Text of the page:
Agreed, Moore's law is now historical and no longer predictive. (the entire context of this thread is history!) We've now pretty much reached the physical limits for the smallness of a transistor, and any future improvements in CPU performance will have to come from using the billion or so transistors on a chip more intelligently.
but wasn't the invention of the programmable computer an invention that just maybe has a smidjin more of an impact of the modern world?
Definitely, although it was invented by Konrad Zuse in Germany before the war! Colossus came second, or maybe third if you believe the Yanks. Or even fourth, if you accept Babbage's mechanical engine as the first programmable computer.
Also don't under-estimate the input of genius physicists: http://en.wikipedia.org/wiki/History_of_the_transistor. If we still had to use thermionic valves there might be less than a thousand computers in the world. If we still had to use bipolar transistors there might be less than a million. Oddly, the FET was discovered first, though CMOS arrived quite late and was the enabling technology for Moore's law.
Which is actually true. http://en.wikipedia.org/wiki/Konrad_Zuse
Cracking Enigma was a huge achievement, but the hardware used was not a general-purpose computer. Turing's other contributions of genius were to the mathematics of computing and computability. He wasn't an engineer.
Microsoft thought that people would meet Windows 8 on their new mobiles, like it, and would then demand it on their desktop.
Whereas in fact they met it on their desktop, hated it, and that makes them buy anything except Microsoft for their next or first smartphone?
Assuming the sugar is of biological origin, it was made in a plant by photosynthesis using atmospheric CO2. So it's a closed loop (assuming the plant is regrown ... a fair assumption for agriculture).
There is a carbon cost, in that agriculture uses fossil fuels for powering machinery and for making Nitrogenous fertilizer.
... if you live in Scunthorpe.
I suspect that the only router you can trust is your own Linux system. (And that's only a maybe).
Paranoid mode on. They used to come from China with an NSA-approved backdoor in the flash with the vendor's secretly compelled acquiescence, plus a Chinese government backdoor without such acquiescence. Now, in order to provide plausible deniability, they've degraded the firmware so that they can blame their activities on organised slime, or indeed on any old Tom, Dick or Harrietta with a router.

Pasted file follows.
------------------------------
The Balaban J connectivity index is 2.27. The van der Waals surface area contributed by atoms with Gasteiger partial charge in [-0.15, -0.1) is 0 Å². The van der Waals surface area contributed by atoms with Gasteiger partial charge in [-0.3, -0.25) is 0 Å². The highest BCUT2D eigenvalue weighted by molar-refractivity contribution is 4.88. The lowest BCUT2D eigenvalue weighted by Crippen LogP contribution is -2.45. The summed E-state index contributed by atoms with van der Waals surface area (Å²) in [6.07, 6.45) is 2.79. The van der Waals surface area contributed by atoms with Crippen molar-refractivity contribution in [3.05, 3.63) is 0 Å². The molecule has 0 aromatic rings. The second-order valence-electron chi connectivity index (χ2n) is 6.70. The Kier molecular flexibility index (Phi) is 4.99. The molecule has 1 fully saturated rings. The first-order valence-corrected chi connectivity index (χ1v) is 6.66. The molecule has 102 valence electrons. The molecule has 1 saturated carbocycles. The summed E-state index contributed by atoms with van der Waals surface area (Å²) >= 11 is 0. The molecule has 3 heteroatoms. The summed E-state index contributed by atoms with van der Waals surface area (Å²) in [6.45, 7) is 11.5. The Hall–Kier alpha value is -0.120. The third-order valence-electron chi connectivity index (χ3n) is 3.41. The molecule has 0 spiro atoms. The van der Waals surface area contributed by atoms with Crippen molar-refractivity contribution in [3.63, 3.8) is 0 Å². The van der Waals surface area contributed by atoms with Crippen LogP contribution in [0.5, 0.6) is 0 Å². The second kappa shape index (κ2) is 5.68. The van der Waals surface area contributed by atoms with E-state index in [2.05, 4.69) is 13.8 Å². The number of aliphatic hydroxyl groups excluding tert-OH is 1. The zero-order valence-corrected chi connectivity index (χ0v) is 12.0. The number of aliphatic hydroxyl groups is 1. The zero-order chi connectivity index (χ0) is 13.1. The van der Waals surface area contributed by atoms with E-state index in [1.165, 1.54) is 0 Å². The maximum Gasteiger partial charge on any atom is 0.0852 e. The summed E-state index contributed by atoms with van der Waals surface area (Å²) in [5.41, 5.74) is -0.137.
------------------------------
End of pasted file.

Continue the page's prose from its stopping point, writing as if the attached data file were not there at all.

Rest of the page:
It also lets the manufacturers sell "enterprise" routers at 20x the profit margin, which come with the better-engineered backdoors.
LInux Weekly news nearly shut down, because they didn't think that lots of readers around the world would pay them a few tenners per annum. Luckily they gave it a try, and the money rolled in.
I'd suggest that OpenBSD sets up a contributions site. It's probably easier to get 400 people to pledge and pay $50, than one to pay $20,000.
If you could strictly control the functionality of Glass - such as a Driving Glass product variant, then there could be potential for benefits.
Now there's a sensible idea that's almost trivial to implement. Mandate cars to have a low-power transmitter in the steering wheel, that puts any Glasses in the vicinity of the driver's seat into legally mandated driving mode. For cheap uncertified ones, that would simply be "off". For better certified ones, that would enable augmented reality for drivers. I don't believe the technology for the latter is good enough yet, but give it another decade and it will be.
This is bad... the police won't know it is on until they stop someone, and then they will just turn it off. Police will get charged and just worn't stop anyone.
You mean like drivers who were texting or otherwise playing with their mobile, who turn it off just after they've killed someone?
If necessary, mandate that Google glasses and suchlike maintain an activity log, and that the police are entitled to check that log. Like mobile phones do, and the police can.
A time will probably come when N'th generation Google glasses will be good enough to provide full augmented reality, and it will then become safer to have your car's instrumentation relayed into your field of forward vision, than to have to take your eyes off the road to (for example) check your speed. Likewise traffic warnings, which if displayed on roadside devices can be missed due to (say) a high-sided vehicle on your nearside. At that future time, I imagine a certification process will be required, to separate the products of adequate quality from the cheap toys. Some decades later, they may even become compulsory.
LOOK at them, a big bar down the right hand side of the glasses.. that WILL impede your peripheral vision,
Careful ... do you want to create a significant minority who are banned from driving? Some people don't have peripheral vision. They may need to wear very strong corrective lenses, which can correct only what's in front of them not what's to the side. Or they may have had certain eye diseases which have destroyed or damaged their peripheral vision before diagnosis and (in some cases) cure.